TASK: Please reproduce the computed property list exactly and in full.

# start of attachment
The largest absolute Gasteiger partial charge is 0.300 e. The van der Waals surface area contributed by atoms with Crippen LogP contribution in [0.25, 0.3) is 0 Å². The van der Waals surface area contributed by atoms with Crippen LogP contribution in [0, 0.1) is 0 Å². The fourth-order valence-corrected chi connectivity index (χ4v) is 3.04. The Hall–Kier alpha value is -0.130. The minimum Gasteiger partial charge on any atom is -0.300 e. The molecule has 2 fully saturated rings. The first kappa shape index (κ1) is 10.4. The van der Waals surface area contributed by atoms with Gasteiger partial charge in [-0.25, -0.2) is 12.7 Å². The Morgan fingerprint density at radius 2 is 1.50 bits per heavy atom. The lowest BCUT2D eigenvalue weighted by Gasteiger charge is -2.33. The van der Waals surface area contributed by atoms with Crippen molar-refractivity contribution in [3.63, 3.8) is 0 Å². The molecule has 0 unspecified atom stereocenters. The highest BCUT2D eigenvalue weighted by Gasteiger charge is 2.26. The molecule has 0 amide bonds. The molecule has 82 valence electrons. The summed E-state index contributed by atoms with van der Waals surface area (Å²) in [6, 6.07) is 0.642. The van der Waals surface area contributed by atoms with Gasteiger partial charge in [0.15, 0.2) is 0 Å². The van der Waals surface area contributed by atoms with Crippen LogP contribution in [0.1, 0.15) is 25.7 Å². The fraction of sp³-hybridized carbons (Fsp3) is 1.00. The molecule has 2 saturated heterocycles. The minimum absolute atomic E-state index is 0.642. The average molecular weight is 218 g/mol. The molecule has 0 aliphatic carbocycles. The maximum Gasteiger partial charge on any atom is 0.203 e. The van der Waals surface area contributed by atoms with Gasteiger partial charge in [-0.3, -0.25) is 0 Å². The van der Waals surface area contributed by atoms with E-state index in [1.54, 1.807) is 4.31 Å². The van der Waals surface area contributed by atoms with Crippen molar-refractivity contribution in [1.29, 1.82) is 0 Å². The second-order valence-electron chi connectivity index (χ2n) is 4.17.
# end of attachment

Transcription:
The largest absolute Gasteiger partial charge is 0.300 e. The van der Waals surface area contributed by atoms with Crippen LogP contribution in [0.25, 0.3) is 0 Å². The van der Waals surface area contributed by atoms with Crippen LogP contribution in [0, 0.1) is 0 Å². The fourth-order valence-corrected chi connectivity index (χ4v) is 3.04. The Hall–Kier alpha value is -0.130. The minimum Gasteiger partial charge on any atom is -0.300 e. The molecule has 2 fully saturated rings. The first kappa shape index (κ1) is 10.4. The van der Waals surface area contributed by atoms with Gasteiger partial charge in [-0.25, -0.2) is 12.7 Å². The Morgan fingerprint density at radius 2 is 1.50 bits per heavy atom. The lowest BCUT2D eigenvalue weighted by Gasteiger charge is -2.33. The van der Waals surface area contributed by atoms with Crippen molar-refractivity contribution in [3.63, 3.8) is 0 Å². The molecule has 0 unspecified atom stereocenters. The highest BCUT2D eigenvalue weighted by Gasteiger charge is 2.26. The molecule has 0 amide bonds. The molecule has 82 valence electrons. The summed E-state index contributed by atoms with van der Waals surface area (Å²) in [6, 6.07) is 0.642. The van der Waals surface area contributed by atoms with Gasteiger partial charge in [0.15, 0.2) is 0 Å². The van der Waals surface area contributed by atoms with Crippen LogP contribution in [0.1, 0.15) is 25.7 Å². The fraction of sp³-hybridized carbons (Fsp3) is 1.00. The molecule has 2 saturated heterocycles. The minimum absolute atomic E-state index is 0.642. The average molecular weight is 218 g/mol. The molecule has 0 aliphatic carbocycles. The maximum Gasteiger partial charge on any atom is 0.203 e. The van der Waals surface area contributed by atoms with Gasteiger partial charge in [-0.3, -0.25) is 0 Å². The van der Waals surface area contributed by atoms with E-state index in [1.54, 1.807) is 4.31 Å². The van der Waals surface area contributed by atoms with Crippen molar-refractivity contribution in [1.29, 1.82) is 0 Å². The second-order valence-electron chi connectivity index (χ2n) is 4.17.